Are poinsettia plants poisonous? If so, exactly what part of poinsettia is poisonous? It’s time to separate fact from fiction and get the scoop on this popular holiday plant.
Poinsettia Plant Toxicity
Here’s the real truth about the toxicity of poinsettias: You can relax and enjoy these gorgeous plants in your home, even if you have pets or young children. Although the plants aren’t for eating and they might cause an unpleasant upset tummy, it has been proven time and time again that poinsettias are NOT poisonous.
According to University of Illinois Extension, rumors regarding the toxicity of poinsettias have circulated for nearly 80 years, long before the advent of the Internet rumor mills. University of Illinois Extension’s website reports the results of studies conducted by a number of reliable sources, including UI’s Department of Entomology.
The findings? Test subjects (rats) displayed absolutely no adverse effects – no symptoms or behavioral changes, even when they were fed large amounts of various parts of the plant.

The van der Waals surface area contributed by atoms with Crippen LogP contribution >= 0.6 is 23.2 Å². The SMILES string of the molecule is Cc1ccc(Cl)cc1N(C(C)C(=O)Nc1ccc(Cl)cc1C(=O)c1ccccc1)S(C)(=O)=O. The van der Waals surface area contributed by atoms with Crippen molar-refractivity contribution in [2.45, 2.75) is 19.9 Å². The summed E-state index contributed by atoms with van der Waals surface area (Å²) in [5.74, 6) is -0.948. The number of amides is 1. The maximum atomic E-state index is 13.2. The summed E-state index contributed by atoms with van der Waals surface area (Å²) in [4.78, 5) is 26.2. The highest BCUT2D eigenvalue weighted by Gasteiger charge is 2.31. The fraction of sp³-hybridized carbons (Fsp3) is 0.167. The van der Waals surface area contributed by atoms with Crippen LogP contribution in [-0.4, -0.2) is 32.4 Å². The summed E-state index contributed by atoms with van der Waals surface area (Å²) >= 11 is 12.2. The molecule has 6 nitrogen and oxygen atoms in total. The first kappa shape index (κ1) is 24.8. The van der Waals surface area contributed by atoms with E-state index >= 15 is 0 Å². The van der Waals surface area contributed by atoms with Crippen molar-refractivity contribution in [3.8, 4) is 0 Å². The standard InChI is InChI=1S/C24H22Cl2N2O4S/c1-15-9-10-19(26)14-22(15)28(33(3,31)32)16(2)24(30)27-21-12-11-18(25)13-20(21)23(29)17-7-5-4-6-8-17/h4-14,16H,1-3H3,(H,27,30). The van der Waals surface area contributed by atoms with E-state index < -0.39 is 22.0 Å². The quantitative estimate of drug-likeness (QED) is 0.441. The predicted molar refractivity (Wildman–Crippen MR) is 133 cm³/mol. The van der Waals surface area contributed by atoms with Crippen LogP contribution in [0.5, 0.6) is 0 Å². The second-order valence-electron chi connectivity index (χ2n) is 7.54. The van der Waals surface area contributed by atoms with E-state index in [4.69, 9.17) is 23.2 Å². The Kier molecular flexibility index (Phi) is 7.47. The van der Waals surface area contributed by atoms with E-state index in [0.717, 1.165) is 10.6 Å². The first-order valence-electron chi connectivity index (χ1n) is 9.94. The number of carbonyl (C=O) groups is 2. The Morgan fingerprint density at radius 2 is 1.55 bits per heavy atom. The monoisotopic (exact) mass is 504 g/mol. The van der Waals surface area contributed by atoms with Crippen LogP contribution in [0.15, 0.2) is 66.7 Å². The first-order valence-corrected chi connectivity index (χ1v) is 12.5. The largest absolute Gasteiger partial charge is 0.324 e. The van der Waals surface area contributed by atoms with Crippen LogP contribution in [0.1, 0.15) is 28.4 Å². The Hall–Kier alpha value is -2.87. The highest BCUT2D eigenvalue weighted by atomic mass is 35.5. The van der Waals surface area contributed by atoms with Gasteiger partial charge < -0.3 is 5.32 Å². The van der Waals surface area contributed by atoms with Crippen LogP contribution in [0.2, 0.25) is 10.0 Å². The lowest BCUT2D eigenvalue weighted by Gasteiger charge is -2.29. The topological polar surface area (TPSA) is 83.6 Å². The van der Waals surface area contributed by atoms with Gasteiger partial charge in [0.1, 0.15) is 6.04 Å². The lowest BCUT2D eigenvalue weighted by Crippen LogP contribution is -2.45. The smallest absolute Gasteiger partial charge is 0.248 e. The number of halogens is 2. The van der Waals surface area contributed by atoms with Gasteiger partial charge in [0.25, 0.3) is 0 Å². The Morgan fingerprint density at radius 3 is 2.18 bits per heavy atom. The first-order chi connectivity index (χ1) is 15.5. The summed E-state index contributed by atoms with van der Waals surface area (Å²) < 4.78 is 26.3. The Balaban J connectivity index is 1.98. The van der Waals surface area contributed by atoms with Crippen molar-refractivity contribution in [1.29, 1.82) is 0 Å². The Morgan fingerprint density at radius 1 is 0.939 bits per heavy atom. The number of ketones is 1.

The United States Consumer Product Safety commission agrees with UI’s findings, and if that’s not proof enough, a study by the American Journal of Emergency Medicine reported no fatalities in more than 22,000 accidental ingestions of poinsettia plants, nearly all of which involved young children. Similarly, Web MD notes that “There haven’t been any deaths reported due to eating poinsettia leaves.”
Not Toxic, But…
Now that we’ve dispelled the myths and established the truth about poinsettia plant toxicity, there are a couple of things to keep in mind. While the plant isn’t considered toxic, it still shouldn’t be eaten and large amounts may cause stomach upset to dogs and cats, according to the Pet Poison Hotline. Also, the fibrous leaves may present a choking danger in young children or small pets.
Lastly, the plant exudes a milky sap, which may cause redness, swelling and itching in some people.